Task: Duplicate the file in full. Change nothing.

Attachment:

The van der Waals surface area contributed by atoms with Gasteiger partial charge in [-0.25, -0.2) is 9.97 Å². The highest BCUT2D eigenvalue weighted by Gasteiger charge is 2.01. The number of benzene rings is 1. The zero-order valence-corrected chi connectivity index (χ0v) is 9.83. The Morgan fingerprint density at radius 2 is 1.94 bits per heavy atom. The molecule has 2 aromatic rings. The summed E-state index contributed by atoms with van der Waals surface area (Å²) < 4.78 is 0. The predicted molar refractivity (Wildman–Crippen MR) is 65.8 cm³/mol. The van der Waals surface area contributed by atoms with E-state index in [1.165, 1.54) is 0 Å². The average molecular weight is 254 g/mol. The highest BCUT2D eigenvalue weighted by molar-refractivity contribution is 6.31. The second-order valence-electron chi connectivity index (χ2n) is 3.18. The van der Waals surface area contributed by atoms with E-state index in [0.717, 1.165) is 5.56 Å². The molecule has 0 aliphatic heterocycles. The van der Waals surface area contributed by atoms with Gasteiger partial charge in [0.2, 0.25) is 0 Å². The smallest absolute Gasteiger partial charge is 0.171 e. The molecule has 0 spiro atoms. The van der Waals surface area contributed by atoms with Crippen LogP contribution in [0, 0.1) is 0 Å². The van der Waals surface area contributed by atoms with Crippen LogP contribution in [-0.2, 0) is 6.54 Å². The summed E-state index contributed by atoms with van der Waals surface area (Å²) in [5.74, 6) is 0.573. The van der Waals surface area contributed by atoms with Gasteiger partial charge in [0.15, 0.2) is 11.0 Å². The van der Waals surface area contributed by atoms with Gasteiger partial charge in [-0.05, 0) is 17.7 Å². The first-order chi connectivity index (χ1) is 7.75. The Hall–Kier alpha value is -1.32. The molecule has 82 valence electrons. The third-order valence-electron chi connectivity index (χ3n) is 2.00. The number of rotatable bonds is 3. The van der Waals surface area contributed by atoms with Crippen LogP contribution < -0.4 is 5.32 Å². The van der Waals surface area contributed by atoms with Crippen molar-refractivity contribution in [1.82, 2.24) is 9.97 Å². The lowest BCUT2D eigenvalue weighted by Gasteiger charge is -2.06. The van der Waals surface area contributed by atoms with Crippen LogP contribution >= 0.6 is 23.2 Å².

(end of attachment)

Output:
The van der Waals surface area contributed by atoms with Gasteiger partial charge in [-0.25, -0.2) is 9.97 Å². The highest BCUT2D eigenvalue weighted by Gasteiger charge is 2.01. The number of benzene rings is 1. The zero-order valence-corrected chi connectivity index (χ0v) is 9.83. The Morgan fingerprint density at radius 2 is 1.94 bits per heavy atom. The molecule has 2 aromatic rings. The summed E-state index contributed by atoms with van der Waals surface area (Å²) < 4.78 is 0. The predicted molar refractivity (Wildman–Crippen MR) is 65.8 cm³/mol. The van der Waals surface area contributed by atoms with E-state index in [1.165, 1.54) is 0 Å². The average molecular weight is 254 g/mol. The highest BCUT2D eigenvalue weighted by molar-refractivity contribution is 6.31. The second-order valence-electron chi connectivity index (χ2n) is 3.18. The van der Waals surface area contributed by atoms with E-state index in [0.717, 1.165) is 5.56 Å². The molecule has 0 aliphatic heterocycles. The van der Waals surface area contributed by atoms with Gasteiger partial charge in [0.2, 0.25) is 0 Å². The smallest absolute Gasteiger partial charge is 0.171 e. The molecule has 0 spiro atoms. The van der Waals surface area contributed by atoms with Crippen LogP contribution in [0, 0.1) is 0 Å². The van der Waals surface area contributed by atoms with Crippen LogP contribution in [-0.2, 0) is 6.54 Å². The summed E-state index contributed by atoms with van der Waals surface area (Å²) in [5.74, 6) is 0.573. The van der Waals surface area contributed by atoms with Gasteiger partial charge in [0.15, 0.2) is 11.0 Å². The van der Waals surface area contributed by atoms with Gasteiger partial charge in [-0.05, 0) is 17.7 Å². The first-order chi connectivity index (χ1) is 7.75. The Hall–Kier alpha value is -1.32. The molecule has 82 valence electrons. The third-order valence-electron chi connectivity index (χ3n) is 2.00. The number of rotatable bonds is 3. The van der Waals surface area contributed by atoms with Crippen LogP contribution < -0.4 is 5.32 Å². The van der Waals surface area contributed by atoms with Crippen molar-refractivity contribution in [1.82, 2.24) is 9.97 Å². The lowest BCUT2D eigenvalue weighted by Gasteiger charge is -2.06. The van der Waals surface area contributed by atoms with Crippen LogP contribution >= 0.6 is 23.2 Å².